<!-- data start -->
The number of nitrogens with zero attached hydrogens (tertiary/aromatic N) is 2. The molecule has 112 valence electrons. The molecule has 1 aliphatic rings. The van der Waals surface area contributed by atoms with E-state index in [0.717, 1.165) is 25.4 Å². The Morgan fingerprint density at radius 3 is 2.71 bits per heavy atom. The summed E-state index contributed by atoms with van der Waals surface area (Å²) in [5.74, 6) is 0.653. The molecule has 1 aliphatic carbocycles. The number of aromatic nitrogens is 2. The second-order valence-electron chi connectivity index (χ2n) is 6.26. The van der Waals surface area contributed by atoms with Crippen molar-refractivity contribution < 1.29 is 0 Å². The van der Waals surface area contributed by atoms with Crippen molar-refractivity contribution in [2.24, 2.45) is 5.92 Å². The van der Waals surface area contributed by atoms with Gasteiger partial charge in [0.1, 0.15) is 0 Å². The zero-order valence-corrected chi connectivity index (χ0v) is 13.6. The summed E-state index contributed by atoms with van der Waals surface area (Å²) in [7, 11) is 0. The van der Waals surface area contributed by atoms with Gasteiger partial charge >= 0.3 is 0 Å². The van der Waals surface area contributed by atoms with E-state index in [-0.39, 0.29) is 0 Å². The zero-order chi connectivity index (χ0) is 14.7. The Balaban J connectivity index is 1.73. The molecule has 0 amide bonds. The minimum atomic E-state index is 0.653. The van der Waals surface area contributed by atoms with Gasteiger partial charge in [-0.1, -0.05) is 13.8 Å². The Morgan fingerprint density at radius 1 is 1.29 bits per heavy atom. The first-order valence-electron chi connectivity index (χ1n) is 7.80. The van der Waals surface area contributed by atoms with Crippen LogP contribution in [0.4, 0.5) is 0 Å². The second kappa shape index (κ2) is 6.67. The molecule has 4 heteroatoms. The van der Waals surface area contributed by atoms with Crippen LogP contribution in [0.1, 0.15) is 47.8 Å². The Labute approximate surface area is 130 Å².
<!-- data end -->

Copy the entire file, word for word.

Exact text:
The number of nitrogens with zero attached hydrogens (tertiary/aromatic N) is 2. The molecule has 112 valence electrons. The molecule has 1 aliphatic rings. The van der Waals surface area contributed by atoms with E-state index in [0.717, 1.165) is 25.4 Å². The Morgan fingerprint density at radius 3 is 2.71 bits per heavy atom. The summed E-state index contributed by atoms with van der Waals surface area (Å²) in [5.74, 6) is 0.653. The molecule has 1 aliphatic carbocycles. The number of aromatic nitrogens is 2. The second-order valence-electron chi connectivity index (χ2n) is 6.26. The van der Waals surface area contributed by atoms with Crippen molar-refractivity contribution < 1.29 is 0 Å². The van der Waals surface area contributed by atoms with Crippen molar-refractivity contribution in [2.24, 2.45) is 5.92 Å². The van der Waals surface area contributed by atoms with Gasteiger partial charge in [0.1, 0.15) is 0 Å². The zero-order valence-corrected chi connectivity index (χ0v) is 13.6. The summed E-state index contributed by atoms with van der Waals surface area (Å²) in [7, 11) is 0. The van der Waals surface area contributed by atoms with Gasteiger partial charge >= 0.3 is 0 Å². The van der Waals surface area contributed by atoms with E-state index in [-0.39, 0.29) is 0 Å². The zero-order chi connectivity index (χ0) is 14.7. The Balaban J connectivity index is 1.73. The molecule has 0 amide bonds. The minimum atomic E-state index is 0.653. The van der Waals surface area contributed by atoms with Gasteiger partial charge in [-0.1, -0.05) is 13.8 Å². The Morgan fingerprint density at radius 1 is 1.29 bits per heavy atom. The first-order valence-electron chi connectivity index (χ1n) is 7.80. The van der Waals surface area contributed by atoms with Crippen LogP contribution in [0.4, 0.5) is 0 Å². The second kappa shape index (κ2) is 6.67. The molecule has 4 heteroatoms. The van der Waals surface area contributed by atoms with Crippen LogP contribution in [0.1, 0.15) is 47.8 Å². The Labute approximate surface area is 130 Å².